Boozer continued on the theme, crediting both the Heat and his teammates.

"Miamis approach is very effective," he said. "Obviously they won a championship doing it that way. So, for us, what we focused on was trying to pound them in the paint, rebound the ball, get the ball on the side, if you get double or triple-teamed, make the right play to whoevers open and I felt like we did a good job of that."

RELATED: Boozer's big night should quiet critics - for now

Then, there's the fact that players like Deng and Butler were willing to sacrifice their offense in an effort to focus all of their energy on guarding James and All-Star Dwyane Wade, respectively. For Deng, it's old hat, as he's battled the reigning league MVP since their high-school days, but Butler was a novice at defending Wade, his fellow Marquette product.

"LeBron is LeBron and the biggest thing, I think, when you play against him is you have to compete with him and I thought he did that," Thibodeau said. "Lu's shot wasnt falling. I thought he had a couple plays in which calls could have been made and they werent, but he doesnt let that affect him. He keeps playing. I thought his playmaking was very good. He had four or five great passes that led to easy scores for us, so Luol, you can count on that guy every night. You can count on him when hes not shooting well. Hes going to give you something thats going to help you win every time he steps on the floor.

"I thought Jimmy had some really good minutes, particularly in the first half, when the game was sort of going the other way. I thought his energy and his toughness added a lot.

In a true team effort, the Bulls received contributions from up and down the roster. But while its a game they should definitely be proud of, its also something theyre capable of duplicating. So if they continue to defy observers who thought theyd be lucky to simply make the playoffs and in a weak Eastern Conference and truly become a factor, this early January game is something to keep in mind.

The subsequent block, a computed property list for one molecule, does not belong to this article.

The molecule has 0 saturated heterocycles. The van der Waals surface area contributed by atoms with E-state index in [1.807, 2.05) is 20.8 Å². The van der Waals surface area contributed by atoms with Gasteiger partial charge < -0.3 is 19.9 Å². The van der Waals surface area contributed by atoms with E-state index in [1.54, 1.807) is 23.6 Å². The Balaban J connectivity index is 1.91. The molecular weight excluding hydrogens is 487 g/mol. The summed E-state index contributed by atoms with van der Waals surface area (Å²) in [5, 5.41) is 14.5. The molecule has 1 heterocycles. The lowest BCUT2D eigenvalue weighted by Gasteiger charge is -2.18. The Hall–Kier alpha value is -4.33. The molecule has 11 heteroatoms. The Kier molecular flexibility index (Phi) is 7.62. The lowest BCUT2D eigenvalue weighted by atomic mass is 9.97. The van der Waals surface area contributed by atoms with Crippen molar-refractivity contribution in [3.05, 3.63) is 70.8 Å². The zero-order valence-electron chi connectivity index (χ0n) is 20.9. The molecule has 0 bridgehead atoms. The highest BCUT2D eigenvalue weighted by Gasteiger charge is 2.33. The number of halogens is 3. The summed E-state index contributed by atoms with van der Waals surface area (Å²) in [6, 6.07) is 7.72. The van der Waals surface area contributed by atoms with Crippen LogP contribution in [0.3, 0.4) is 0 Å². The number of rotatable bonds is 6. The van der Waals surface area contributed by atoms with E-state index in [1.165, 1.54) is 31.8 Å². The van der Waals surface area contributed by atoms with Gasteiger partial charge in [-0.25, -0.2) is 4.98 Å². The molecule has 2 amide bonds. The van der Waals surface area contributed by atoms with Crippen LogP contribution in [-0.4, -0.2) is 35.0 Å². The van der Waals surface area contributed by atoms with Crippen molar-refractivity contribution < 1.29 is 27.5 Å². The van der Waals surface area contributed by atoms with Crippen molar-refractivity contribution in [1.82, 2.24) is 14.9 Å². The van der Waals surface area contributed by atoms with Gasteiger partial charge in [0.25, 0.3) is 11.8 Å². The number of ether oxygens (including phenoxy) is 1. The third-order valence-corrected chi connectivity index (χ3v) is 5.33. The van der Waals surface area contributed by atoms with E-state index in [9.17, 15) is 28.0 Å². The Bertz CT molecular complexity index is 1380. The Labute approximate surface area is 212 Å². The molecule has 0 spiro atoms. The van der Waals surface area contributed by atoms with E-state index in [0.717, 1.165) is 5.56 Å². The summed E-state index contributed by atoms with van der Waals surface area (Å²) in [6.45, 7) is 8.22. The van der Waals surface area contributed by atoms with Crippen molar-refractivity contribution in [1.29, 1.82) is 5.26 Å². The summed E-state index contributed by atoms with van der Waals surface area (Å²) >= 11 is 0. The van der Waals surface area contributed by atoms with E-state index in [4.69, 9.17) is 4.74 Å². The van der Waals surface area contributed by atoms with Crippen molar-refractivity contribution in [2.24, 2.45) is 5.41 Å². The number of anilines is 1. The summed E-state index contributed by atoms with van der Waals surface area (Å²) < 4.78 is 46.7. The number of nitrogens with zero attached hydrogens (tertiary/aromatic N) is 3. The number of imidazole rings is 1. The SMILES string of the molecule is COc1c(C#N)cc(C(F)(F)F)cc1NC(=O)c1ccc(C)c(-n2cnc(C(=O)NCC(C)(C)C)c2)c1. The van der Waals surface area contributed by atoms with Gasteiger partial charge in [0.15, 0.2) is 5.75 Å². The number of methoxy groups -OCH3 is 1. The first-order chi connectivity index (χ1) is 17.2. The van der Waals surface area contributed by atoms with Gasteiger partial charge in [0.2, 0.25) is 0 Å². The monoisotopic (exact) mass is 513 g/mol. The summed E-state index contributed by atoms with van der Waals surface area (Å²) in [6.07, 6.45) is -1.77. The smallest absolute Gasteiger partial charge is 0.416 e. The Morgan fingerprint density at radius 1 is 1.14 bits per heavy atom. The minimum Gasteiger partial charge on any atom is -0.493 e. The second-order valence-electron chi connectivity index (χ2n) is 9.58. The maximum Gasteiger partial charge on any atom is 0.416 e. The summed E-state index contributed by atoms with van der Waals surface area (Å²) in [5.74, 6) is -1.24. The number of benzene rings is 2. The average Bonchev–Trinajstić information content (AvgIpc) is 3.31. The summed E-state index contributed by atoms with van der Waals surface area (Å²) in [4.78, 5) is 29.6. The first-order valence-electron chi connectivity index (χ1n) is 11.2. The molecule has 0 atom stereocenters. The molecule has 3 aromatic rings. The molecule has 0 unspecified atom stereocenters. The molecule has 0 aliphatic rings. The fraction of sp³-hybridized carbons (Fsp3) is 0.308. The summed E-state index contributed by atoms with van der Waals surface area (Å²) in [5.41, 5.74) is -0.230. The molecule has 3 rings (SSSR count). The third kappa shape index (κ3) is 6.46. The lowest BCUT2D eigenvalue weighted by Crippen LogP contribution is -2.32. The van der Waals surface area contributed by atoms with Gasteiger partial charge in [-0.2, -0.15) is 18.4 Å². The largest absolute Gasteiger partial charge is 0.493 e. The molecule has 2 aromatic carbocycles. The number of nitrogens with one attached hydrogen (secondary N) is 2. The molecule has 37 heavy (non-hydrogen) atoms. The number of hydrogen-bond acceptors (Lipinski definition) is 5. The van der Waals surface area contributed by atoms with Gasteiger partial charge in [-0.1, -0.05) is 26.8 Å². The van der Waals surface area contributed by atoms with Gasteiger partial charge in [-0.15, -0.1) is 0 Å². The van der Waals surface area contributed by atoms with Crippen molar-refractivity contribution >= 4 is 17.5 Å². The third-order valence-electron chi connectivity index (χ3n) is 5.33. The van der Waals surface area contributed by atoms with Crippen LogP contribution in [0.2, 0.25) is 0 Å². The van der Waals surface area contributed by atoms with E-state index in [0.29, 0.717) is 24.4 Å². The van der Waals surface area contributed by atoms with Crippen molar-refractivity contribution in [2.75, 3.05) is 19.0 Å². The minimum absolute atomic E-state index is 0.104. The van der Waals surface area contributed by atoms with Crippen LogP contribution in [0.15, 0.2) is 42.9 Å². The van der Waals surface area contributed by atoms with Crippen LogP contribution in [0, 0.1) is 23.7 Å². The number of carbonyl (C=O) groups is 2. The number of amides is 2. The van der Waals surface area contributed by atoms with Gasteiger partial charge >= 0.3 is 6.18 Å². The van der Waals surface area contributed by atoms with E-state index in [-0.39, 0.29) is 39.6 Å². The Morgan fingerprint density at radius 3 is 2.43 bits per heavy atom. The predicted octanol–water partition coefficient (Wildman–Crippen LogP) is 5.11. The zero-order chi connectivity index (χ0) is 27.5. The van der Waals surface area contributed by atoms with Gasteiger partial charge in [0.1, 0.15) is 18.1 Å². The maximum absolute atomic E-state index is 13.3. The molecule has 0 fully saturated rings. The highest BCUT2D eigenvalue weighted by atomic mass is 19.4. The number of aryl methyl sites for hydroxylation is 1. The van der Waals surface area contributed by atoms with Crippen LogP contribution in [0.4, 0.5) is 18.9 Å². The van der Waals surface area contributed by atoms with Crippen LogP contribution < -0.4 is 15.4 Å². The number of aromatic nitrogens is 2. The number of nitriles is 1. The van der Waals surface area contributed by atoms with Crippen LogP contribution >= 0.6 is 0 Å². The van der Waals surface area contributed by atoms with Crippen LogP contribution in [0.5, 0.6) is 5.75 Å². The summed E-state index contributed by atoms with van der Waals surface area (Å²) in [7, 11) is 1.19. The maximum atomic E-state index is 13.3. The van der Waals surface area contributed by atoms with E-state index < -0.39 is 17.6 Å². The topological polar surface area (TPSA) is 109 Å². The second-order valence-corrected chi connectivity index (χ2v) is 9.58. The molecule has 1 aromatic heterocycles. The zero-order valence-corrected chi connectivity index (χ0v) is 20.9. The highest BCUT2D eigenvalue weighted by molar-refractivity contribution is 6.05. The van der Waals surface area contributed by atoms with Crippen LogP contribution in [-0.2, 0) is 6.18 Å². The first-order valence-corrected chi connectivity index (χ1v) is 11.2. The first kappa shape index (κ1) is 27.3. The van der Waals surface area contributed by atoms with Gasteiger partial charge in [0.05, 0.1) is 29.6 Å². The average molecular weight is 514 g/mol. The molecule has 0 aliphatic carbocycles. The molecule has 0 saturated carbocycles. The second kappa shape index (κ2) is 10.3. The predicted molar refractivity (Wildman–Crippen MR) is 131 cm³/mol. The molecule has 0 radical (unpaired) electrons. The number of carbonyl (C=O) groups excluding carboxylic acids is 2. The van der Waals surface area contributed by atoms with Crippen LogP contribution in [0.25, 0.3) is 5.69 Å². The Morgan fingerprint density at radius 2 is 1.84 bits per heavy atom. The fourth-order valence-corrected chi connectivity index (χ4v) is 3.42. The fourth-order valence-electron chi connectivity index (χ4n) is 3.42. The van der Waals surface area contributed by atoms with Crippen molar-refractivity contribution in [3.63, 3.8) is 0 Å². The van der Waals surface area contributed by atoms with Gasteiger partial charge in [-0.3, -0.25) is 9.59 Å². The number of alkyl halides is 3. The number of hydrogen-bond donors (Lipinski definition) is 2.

"First of all, this is a tough place to get a win," said Noah, who noted that winning cures everything in his first game back in the lineup after missing Wednesdays win in Orlando with flu-like symptoms. "I don't know why we have success, but they also ended our season two years ago. Well remember that and hopefully we can see them again in the playoffs."

Cubs Talk Podcast: Breaking down the World Series hangover

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USA TODAY

Cubs Talk Podcast: Breaking down the World Series hangover

Do the Cubs have a World Series hangover?

On the latest edition of the Cubs Talk Podcast, NBC Sports Bay Area Giants Insider Alex Pavlovic joins CSN's Patrick Mooney to talk about the World Series hangover, how last year's playoff loss lingered in San Francisco, Johnny Cueto's quirks, the legend of Madison Bumgarner and Jeff Samardzija's ups and downs.

Plus Kelly Crull, Jeff Nelson and Tony Andracki break down the Cubs’ defensive struggles this year compared to an historic 2016 and how Ian Happ fits into the Cubs’ lineup in both the short and long term.

Listen to the latest episode below:

What does Caleb Swanigan's departure for NBA mean for Purdue and the 2018 Big Ten title race?

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USA TODAY

What does Caleb Swanigan's departure for NBA mean for Purdue and the 2018 Big Ten title race?

Caleb Swanigan, unsurprisingly, is heading to the NBA.

Last season’s Big Ten Player of the Year announced Wednesday that he’ll pass up the final two seasons of his NCAA eligibility for a paying gig at the professional level, an awesome opportunity for a kid who battled obesity and homelessness to become one of the best basketball players in the country.

But Swanigan’s departure from West Lafayette means a heck of a lot to the Big Ten.

Without the league’s most dominant big man, what becomes of Purdue’s chances at winning a conference title? Similarly, with a weakened — though still strong — group of Boilermakers, what does the Big Ten race look like going into 2017-18?